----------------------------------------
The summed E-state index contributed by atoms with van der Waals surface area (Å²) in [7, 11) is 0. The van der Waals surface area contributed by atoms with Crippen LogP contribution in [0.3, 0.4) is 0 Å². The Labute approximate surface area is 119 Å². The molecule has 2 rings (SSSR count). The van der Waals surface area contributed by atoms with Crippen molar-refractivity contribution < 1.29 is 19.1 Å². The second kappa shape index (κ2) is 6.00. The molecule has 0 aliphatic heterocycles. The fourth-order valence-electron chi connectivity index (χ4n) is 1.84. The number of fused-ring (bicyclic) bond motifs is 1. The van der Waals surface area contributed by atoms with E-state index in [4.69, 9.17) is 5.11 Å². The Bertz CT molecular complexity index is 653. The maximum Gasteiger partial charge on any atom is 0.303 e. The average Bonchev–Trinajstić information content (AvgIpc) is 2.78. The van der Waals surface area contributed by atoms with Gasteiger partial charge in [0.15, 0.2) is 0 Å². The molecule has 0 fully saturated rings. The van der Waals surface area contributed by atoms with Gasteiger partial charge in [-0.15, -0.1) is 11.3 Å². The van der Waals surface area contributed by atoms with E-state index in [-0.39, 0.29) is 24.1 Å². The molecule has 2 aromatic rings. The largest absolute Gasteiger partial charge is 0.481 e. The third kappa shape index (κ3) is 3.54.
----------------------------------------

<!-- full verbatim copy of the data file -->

The summed E-state index contributed by atoms with van der Waals surface area (Å²) in [7, 11) is 0. The van der Waals surface area contributed by atoms with Crippen LogP contribution in [0.3, 0.4) is 0 Å². The Labute approximate surface area is 119 Å². The molecule has 2 rings (SSSR count). The van der Waals surface area contributed by atoms with Crippen molar-refractivity contribution < 1.29 is 19.1 Å². The second kappa shape index (κ2) is 6.00. The molecule has 0 aliphatic heterocycles. The fourth-order valence-electron chi connectivity index (χ4n) is 1.84. The number of fused-ring (bicyclic) bond motifs is 1. The van der Waals surface area contributed by atoms with E-state index in [4.69, 9.17) is 5.11 Å². The Bertz CT molecular complexity index is 653. The maximum Gasteiger partial charge on any atom is 0.303 e. The average Bonchev–Trinajstić information content (AvgIpc) is 2.78. The van der Waals surface area contributed by atoms with Gasteiger partial charge in [0.15, 0.2) is 0 Å². The molecule has 0 fully saturated rings. The van der Waals surface area contributed by atoms with Gasteiger partial charge in [-0.15, -0.1) is 11.3 Å². The van der Waals surface area contributed by atoms with E-state index in [-0.39, 0.29) is 24.1 Å². The molecule has 2 aromatic rings. The largest absolute Gasteiger partial charge is 0.481 e. The third kappa shape index (κ3) is 3.54.